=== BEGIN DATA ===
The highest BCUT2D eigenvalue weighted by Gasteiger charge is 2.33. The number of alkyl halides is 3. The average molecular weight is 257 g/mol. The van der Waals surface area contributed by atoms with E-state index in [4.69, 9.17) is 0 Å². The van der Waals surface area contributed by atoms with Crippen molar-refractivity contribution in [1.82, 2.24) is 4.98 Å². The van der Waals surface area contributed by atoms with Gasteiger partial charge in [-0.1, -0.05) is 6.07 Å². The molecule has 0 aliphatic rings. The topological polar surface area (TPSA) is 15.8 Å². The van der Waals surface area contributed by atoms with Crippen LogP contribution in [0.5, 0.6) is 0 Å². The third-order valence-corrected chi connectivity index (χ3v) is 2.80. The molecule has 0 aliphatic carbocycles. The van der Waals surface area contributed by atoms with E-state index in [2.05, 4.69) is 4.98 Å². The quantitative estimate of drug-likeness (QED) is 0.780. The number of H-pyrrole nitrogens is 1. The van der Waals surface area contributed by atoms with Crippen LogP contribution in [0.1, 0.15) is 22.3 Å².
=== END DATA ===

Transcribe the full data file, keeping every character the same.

The highest BCUT2D eigenvalue weighted by Gasteiger charge is 2.33. The number of alkyl halides is 3. The average molecular weight is 257 g/mol. The van der Waals surface area contributed by atoms with E-state index in [4.69, 9.17) is 0 Å². The van der Waals surface area contributed by atoms with Crippen molar-refractivity contribution in [1.82, 2.24) is 4.98 Å². The van der Waals surface area contributed by atoms with Gasteiger partial charge in [-0.1, -0.05) is 6.07 Å². The molecule has 0 aliphatic rings. The topological polar surface area (TPSA) is 15.8 Å². The van der Waals surface area contributed by atoms with Crippen LogP contribution in [0.5, 0.6) is 0 Å². The third-order valence-corrected chi connectivity index (χ3v) is 2.80. The molecule has 0 aliphatic carbocycles. The van der Waals surface area contributed by atoms with E-state index in [2.05, 4.69) is 4.98 Å². The quantitative estimate of drug-likeness (QED) is 0.780. The number of H-pyrrole nitrogens is 1. The van der Waals surface area contributed by atoms with Crippen LogP contribution in [0.1, 0.15) is 22.3 Å².